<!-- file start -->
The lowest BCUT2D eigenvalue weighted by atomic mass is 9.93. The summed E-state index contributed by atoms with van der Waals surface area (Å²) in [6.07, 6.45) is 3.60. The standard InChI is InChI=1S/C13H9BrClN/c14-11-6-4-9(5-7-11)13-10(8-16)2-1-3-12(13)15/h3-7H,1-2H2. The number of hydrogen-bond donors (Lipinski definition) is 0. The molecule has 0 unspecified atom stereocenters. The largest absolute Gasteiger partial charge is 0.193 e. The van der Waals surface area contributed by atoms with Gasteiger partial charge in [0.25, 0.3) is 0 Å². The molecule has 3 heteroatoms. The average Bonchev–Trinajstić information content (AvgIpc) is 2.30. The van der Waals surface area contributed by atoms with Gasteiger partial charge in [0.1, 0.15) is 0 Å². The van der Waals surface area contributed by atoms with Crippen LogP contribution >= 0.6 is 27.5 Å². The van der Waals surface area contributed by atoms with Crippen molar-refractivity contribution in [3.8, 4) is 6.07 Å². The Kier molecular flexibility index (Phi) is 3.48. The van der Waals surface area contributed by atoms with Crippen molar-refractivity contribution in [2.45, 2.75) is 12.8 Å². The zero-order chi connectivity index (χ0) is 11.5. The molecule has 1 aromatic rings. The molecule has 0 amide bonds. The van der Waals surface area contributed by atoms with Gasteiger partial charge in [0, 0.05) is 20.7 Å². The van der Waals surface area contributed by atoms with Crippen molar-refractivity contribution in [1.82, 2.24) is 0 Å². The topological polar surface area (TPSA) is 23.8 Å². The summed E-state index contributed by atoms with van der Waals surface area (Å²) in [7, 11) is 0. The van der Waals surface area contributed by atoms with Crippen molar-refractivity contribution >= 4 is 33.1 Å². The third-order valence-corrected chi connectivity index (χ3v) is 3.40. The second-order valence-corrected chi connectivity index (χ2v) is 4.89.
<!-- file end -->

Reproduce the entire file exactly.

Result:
The lowest BCUT2D eigenvalue weighted by atomic mass is 9.93. The summed E-state index contributed by atoms with van der Waals surface area (Å²) in [6.07, 6.45) is 3.60. The standard InChI is InChI=1S/C13H9BrClN/c14-11-6-4-9(5-7-11)13-10(8-16)2-1-3-12(13)15/h3-7H,1-2H2. The number of hydrogen-bond donors (Lipinski definition) is 0. The molecule has 0 unspecified atom stereocenters. The largest absolute Gasteiger partial charge is 0.193 e. The van der Waals surface area contributed by atoms with Gasteiger partial charge in [0.25, 0.3) is 0 Å². The molecule has 3 heteroatoms. The average Bonchev–Trinajstić information content (AvgIpc) is 2.30. The van der Waals surface area contributed by atoms with Gasteiger partial charge in [0.1, 0.15) is 0 Å². The van der Waals surface area contributed by atoms with Crippen LogP contribution >= 0.6 is 27.5 Å². The van der Waals surface area contributed by atoms with Crippen molar-refractivity contribution in [3.8, 4) is 6.07 Å². The Kier molecular flexibility index (Phi) is 3.48. The van der Waals surface area contributed by atoms with Crippen molar-refractivity contribution in [2.45, 2.75) is 12.8 Å². The zero-order chi connectivity index (χ0) is 11.5. The molecule has 1 aromatic rings. The molecule has 0 amide bonds. The van der Waals surface area contributed by atoms with Gasteiger partial charge in [0, 0.05) is 20.7 Å². The van der Waals surface area contributed by atoms with Crippen molar-refractivity contribution in [1.82, 2.24) is 0 Å². The topological polar surface area (TPSA) is 23.8 Å². The summed E-state index contributed by atoms with van der Waals surface area (Å²) in [7, 11) is 0. The van der Waals surface area contributed by atoms with Crippen molar-refractivity contribution >= 4 is 33.1 Å². The third-order valence-corrected chi connectivity index (χ3v) is 3.40. The second-order valence-corrected chi connectivity index (χ2v) is 4.89.